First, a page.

borm (15) [Avatar] Offline
#1
I've read a good part of the book and have enjoyed it very much. I took a few notes along the way that I wanted to share with you.

Before I forget, typo on page 76: If you compare the code with the previous C# implementation you can see that there >> is << a large number of similarities.

In section 2.5.3, you describe a number of popular functional languages. Earlier in the chapter, OCaml is mentioned as a major influence on F#, but then there is no description of it in this list of popular languages. That struck me as an oversight.

Finally, the phase "Mathematical Purity" comes up repeatedly in the text; it seems a little out of place for a "real world" programming book. It might be worth including a paragraph or two explaining why the mathematical purity of functional programming languages is important to real world programming.

Thanks for the book!
Tomas Petricek (160) [Avatar] Offline
#2
Re: OCaml, Mathematical Purity and a typo
Hi, thanks for sharing your notes! I'm glad you're enjoying the book so far.

>> typo on page 76:
This one has been already fixed by the review Jon Skeet did, but thanks for reporting it!

>> In section 2.5.3, you describe a number of popular functional languages.
We removed this section from chapter 2 (though other programming languages are mentioned in various places somewhere else in the book, so it isn't lost). Anyway, the reason for not mentioning OCaml is that it is very similar to F# and I wanted to point out other interesting directions than the one F# (and OCaml) follow.

>> Mathematical Purity
I think this has been improved a bit during the recent edits as well, but we'll take a look to make sure it is properly explained!

Thanks!
Tomas
borm (15) [Avatar] Offline
#3
Re: OCaml, Mathematical Purity and a typo
> >> In section 2.5.3, you describe a number of popular
> >> functional languages.
> We removed this section from chapter 2 (though other
> programming languages are mentioned in various places
> somewhere else in the book, so it isn't lost).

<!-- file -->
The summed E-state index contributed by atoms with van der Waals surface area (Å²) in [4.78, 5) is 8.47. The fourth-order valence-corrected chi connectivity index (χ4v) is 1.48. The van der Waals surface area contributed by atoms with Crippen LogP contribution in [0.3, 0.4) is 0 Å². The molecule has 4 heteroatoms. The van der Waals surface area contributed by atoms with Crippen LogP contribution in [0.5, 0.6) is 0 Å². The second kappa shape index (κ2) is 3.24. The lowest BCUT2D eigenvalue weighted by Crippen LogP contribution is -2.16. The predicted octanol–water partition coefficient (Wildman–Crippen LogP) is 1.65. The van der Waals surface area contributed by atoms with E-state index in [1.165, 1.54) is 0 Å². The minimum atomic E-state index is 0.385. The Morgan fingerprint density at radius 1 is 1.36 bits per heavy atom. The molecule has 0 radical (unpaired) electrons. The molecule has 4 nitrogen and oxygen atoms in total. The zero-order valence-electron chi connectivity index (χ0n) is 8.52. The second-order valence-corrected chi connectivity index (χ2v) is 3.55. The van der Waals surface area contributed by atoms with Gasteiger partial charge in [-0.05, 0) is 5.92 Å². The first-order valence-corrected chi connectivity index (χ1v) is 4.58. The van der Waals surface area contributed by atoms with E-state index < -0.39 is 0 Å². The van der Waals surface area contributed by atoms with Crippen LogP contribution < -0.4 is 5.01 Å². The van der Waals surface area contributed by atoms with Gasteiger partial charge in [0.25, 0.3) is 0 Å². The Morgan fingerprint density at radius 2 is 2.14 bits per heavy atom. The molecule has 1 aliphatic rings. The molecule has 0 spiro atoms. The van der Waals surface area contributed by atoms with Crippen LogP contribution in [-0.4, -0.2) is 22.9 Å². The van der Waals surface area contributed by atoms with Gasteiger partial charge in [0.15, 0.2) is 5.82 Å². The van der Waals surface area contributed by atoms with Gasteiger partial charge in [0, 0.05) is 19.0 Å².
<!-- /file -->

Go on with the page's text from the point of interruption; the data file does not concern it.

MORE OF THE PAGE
> Anyway, the reason for not mentioning OCaml is that
> it is very similar to F# and I wanted to point out
> other interesting directions than the one F# (and
> OCaml) follow.

Thanks for the response. What you're saying makes sense, but, at the same time, I'm dissappointed to lose that information. I really liked having those brief language summaries and contrasts all collected together as they were. Also, given the strong similarities between F# and OCaml, I'm now even more interested in hearing about how they contrast with each other.

Without changing what you're doing in the body of the book, perhaps those summaries could be placed together in an appendix. Even if it overlaps with some of the main text of the book, I found the information interesting and useful on its own.

Thanks...Eric
jon.skeet (452) [Avatar] Offline
#4
Re: OCaml, Mathematical Purity and a typo
Would a web page with the appropriate comparisons be okay? I don't know how Tomas would feel about it being in the appendix, but I rather like the idea of keeping the physical book as lean as possible, but having a wide range of resources on the book's web site...

Jon
borm (15) [Avatar] Offline
#5
Re: OCaml, Mathematical Purity and a typo
> Would a web page with the appropriate comparisons be
> okay? I don't know how Tomas would feel about it
> being in the appendix, but I rather like the idea of
> keeping the physical book as lean as possible, but
> having a wide range of resources on the book's web
> site...

Sure, wherever you think it fits best works for me. Mostly I wanted to let you know how useful it was in hopes that the collection of information did not get discarded or dispersed.

Thanks...Eric